Read more Dan Green investigations:

HIDDEN TREASURE on Tyneside with investigator Dan Green | ALIKIVI (garyalikivi.com)

MIND GAMES ? Dan Green investigates Mysterious Tyneside | ALIKIVI (garyalikivi.com)

Edited by Gary Alikivi  February 2021.

WEY AYE BROADWAY – with singer, songwriter & actress Jan Graveson

Durham born Jan Graveson created a momentum from a very early age taking her from stage, TV and onto film. She has multiple TV credits for popular series and dramas including Eastenders, A Touch of Frost, Byker Grove, Heartbeat, and Casualty.

Jan, under her first stage name of Shainey Khan, also appeared alongside Jimmy Nail, Tim Healy, Timothy Spall and Kevin Whatley in Hasta La Vista, an episode of the second series of Auf Weidersehen, Pet.

‘That’s where I played my first speaking role as Wendy, Oz’s birra fluff. I got recognised in Newcastle straight after the show was broadcast’.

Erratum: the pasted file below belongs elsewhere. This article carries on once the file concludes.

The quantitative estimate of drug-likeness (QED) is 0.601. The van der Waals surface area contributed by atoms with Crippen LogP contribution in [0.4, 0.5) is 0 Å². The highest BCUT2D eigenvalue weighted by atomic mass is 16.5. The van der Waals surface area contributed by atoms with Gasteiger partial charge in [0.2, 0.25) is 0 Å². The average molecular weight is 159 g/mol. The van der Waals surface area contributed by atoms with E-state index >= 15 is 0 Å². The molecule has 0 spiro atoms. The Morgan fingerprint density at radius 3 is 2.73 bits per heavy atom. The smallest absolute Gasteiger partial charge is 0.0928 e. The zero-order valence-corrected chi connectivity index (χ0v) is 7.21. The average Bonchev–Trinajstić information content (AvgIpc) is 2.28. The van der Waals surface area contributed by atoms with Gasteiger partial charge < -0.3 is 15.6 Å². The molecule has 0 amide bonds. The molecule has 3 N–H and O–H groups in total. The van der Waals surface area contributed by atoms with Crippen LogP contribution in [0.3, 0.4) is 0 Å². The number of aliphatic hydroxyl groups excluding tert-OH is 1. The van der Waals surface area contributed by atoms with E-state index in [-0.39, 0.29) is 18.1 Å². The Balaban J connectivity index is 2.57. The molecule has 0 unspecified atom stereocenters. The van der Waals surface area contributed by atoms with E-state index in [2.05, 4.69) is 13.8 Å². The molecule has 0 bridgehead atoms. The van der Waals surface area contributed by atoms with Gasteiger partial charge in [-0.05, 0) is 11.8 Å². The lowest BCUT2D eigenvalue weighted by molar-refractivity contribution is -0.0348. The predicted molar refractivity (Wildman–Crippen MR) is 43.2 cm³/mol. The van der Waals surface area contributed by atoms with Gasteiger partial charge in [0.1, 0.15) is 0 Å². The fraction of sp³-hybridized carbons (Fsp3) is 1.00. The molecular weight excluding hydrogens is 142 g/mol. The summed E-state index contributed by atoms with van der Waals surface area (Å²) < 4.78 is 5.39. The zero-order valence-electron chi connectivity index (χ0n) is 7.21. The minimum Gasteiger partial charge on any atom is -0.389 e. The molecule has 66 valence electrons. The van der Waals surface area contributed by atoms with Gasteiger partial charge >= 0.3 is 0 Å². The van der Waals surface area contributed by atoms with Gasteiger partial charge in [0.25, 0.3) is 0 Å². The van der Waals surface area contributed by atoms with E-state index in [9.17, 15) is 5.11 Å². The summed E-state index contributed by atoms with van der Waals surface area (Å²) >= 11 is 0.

The scene was shot in the fictional club Cannibals, which actress Lesley Saint John talks about in her February 2020 interview (link). Lesley played shadey businessman Ally Frasers girlfriend.

TALKING PICTURES in conversation with actress Lesley Saint John | ALIKIVI (garyalikivi.com)

Reverting back to her own name, Jan also completed live stage work in theatre and musicals leading to Broadway.

‘After the last show in Toronto the producer Bill Kenwright came up to me and said ‘Yer going to New York kid’.

I got in touch with Jan and asked if she would like to tell a few stories about her life as a singer and actress.